EDUC 5430. Effective Teaching II
Effective Teaching II provides an overview of culturally responsive effective teaching and learning methods used to support learners in a diverse society.  In this course students will develop a teaching framework-grounded in theory, sound instructional practices, action research, and philosophical perspectives.  Students will apply culturally responsive instructional and differentiation strategies to support and address the needs of all learners including English Language Learners and exceptional learners.  Students will explore the use of educational technologies to support teaching and learning in the classroom.  Effective classroom management techniques that focus on and facilitate learning will also be explored. Previous GNED 543.

EDUC 5440. Technology in Education (3); Fa, Sp
Provides teachers a working knowledge of the microcomputer and its specific applications in education. A special fee is charged. Previous GNED 544.

EDUC  5450. Knowledge of the Profession (3); Fa, Sp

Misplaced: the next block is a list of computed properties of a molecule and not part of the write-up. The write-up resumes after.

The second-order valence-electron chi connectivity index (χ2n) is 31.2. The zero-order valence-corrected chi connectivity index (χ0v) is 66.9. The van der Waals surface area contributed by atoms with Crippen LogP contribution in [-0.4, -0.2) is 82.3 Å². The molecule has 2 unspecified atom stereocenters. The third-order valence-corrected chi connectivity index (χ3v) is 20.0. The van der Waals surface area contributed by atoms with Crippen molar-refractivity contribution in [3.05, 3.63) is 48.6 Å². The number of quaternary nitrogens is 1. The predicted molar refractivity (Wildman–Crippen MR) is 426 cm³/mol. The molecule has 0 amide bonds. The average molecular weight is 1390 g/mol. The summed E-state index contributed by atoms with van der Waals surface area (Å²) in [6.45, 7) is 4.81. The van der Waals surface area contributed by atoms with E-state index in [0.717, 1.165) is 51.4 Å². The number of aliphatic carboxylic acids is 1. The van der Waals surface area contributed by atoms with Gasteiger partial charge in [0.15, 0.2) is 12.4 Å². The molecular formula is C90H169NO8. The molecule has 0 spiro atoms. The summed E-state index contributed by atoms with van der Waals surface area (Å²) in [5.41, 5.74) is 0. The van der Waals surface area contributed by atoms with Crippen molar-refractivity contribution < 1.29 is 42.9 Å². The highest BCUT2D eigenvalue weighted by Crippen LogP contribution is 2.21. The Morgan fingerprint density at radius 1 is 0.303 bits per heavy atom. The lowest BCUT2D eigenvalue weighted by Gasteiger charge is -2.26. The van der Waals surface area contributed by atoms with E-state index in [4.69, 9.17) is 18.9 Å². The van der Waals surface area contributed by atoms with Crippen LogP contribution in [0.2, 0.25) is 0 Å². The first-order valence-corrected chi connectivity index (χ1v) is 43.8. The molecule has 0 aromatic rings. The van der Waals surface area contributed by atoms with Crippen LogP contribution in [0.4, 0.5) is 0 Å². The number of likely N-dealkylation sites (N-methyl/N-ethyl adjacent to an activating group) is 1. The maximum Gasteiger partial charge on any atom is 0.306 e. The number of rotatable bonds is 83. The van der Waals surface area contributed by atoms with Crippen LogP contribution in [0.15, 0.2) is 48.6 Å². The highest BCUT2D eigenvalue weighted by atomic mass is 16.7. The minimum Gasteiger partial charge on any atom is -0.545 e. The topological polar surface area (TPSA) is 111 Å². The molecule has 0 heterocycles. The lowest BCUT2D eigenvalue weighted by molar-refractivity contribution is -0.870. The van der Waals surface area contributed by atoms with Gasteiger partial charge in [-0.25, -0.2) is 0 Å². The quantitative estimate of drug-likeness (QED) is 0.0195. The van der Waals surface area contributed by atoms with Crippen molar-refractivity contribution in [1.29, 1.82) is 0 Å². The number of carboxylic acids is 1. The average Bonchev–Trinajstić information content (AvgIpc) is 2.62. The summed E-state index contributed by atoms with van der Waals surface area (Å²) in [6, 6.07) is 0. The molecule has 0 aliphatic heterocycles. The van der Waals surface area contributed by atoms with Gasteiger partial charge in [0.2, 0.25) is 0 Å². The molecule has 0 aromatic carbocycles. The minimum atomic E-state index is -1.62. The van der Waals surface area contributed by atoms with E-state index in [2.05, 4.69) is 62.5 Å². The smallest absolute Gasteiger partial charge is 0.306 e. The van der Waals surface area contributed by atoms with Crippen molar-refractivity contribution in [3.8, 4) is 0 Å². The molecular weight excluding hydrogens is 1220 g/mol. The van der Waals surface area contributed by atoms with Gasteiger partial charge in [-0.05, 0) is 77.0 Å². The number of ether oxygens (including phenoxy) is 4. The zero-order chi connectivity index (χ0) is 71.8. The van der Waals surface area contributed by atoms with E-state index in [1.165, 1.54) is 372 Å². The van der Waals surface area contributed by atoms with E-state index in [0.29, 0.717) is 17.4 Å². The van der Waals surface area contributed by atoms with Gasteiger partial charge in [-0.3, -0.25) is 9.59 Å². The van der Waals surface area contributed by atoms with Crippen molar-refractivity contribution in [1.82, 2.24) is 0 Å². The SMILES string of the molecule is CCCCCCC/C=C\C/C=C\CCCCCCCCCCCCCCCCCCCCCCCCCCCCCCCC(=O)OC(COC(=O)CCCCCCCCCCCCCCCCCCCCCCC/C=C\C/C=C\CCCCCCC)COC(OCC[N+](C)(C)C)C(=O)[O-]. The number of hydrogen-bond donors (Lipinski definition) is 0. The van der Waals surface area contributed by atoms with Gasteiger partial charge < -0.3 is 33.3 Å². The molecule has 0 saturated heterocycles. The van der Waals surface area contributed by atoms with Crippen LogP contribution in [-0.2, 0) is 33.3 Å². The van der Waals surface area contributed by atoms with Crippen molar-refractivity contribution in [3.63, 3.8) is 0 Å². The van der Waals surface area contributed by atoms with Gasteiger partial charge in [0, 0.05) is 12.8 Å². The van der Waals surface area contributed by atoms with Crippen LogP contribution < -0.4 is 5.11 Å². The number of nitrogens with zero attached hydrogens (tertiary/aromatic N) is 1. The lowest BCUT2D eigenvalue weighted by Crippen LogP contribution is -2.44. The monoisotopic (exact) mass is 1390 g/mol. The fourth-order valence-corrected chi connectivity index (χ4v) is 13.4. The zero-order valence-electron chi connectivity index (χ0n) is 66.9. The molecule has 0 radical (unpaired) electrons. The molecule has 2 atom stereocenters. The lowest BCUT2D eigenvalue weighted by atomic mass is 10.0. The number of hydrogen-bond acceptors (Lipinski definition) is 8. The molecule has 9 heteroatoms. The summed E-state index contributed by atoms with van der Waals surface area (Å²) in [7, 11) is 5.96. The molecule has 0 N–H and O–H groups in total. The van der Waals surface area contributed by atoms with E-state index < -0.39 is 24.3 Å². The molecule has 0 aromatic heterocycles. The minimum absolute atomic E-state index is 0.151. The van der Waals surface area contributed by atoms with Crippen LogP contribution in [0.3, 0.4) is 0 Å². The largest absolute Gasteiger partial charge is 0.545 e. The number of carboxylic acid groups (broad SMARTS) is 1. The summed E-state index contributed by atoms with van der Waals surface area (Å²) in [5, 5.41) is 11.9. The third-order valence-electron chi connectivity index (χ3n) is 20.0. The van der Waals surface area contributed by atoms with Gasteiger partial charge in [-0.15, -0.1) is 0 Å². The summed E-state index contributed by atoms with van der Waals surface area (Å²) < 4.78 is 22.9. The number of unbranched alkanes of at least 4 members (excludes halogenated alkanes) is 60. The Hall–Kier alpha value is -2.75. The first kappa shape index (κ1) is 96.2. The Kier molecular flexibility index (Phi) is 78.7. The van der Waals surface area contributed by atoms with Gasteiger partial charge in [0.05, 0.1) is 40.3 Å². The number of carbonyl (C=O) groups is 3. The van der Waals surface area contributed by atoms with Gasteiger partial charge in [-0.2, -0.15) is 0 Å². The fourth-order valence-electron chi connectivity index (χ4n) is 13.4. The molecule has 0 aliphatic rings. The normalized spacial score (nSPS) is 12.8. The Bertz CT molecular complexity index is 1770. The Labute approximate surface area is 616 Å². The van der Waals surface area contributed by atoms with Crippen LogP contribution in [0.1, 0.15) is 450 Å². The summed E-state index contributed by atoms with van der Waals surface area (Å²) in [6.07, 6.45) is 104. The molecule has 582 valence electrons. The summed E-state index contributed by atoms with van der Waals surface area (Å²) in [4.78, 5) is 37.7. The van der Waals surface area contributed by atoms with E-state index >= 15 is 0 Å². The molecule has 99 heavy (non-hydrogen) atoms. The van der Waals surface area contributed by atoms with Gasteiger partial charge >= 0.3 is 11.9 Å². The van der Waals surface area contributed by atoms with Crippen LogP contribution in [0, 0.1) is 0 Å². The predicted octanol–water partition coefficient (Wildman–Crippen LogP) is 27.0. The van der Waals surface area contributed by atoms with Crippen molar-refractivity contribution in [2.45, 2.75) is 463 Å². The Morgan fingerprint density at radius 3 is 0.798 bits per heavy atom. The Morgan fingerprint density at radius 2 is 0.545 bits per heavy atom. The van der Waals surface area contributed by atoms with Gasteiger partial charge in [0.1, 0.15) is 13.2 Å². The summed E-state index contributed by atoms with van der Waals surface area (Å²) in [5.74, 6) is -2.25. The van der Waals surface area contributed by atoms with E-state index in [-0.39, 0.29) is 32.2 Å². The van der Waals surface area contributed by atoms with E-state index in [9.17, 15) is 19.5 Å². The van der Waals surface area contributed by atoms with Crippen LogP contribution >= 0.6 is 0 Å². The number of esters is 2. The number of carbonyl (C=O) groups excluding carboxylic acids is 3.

Legal, ethical, career, and organizational issues related to education. Students will be given experiences to assist them in communicating effectively with different individuals involved in the educational process. Prerequisite: Complete all required coursework (major and minor) and admission to student teaching. Corequisite: Appropriate major Field-Based III experience. Previous GNED 545.

EDUC 5460. Curriculum Planning, Assessment and Evaluation I (3); Fa, Sp
This course provides an overview of instructional planning and the methods used to assess and evaluate diverse learners.  In this course students will examine the methods used for planning, designing, developing, implementing and evaluating standards-based instruction. Students will identify and analyze the various forms of assessment used in schools to evaluate learner achievement.  Students will also explore the principles of classroom assessment, discuss achievement targets, and create assessment methods that are aligned with achievement targets. Effective methods for providing learner feedback are also discussed. An emphasis is placed on using culturally responsive, non-biased assessments to improve student outcomes. Previous GNED 546.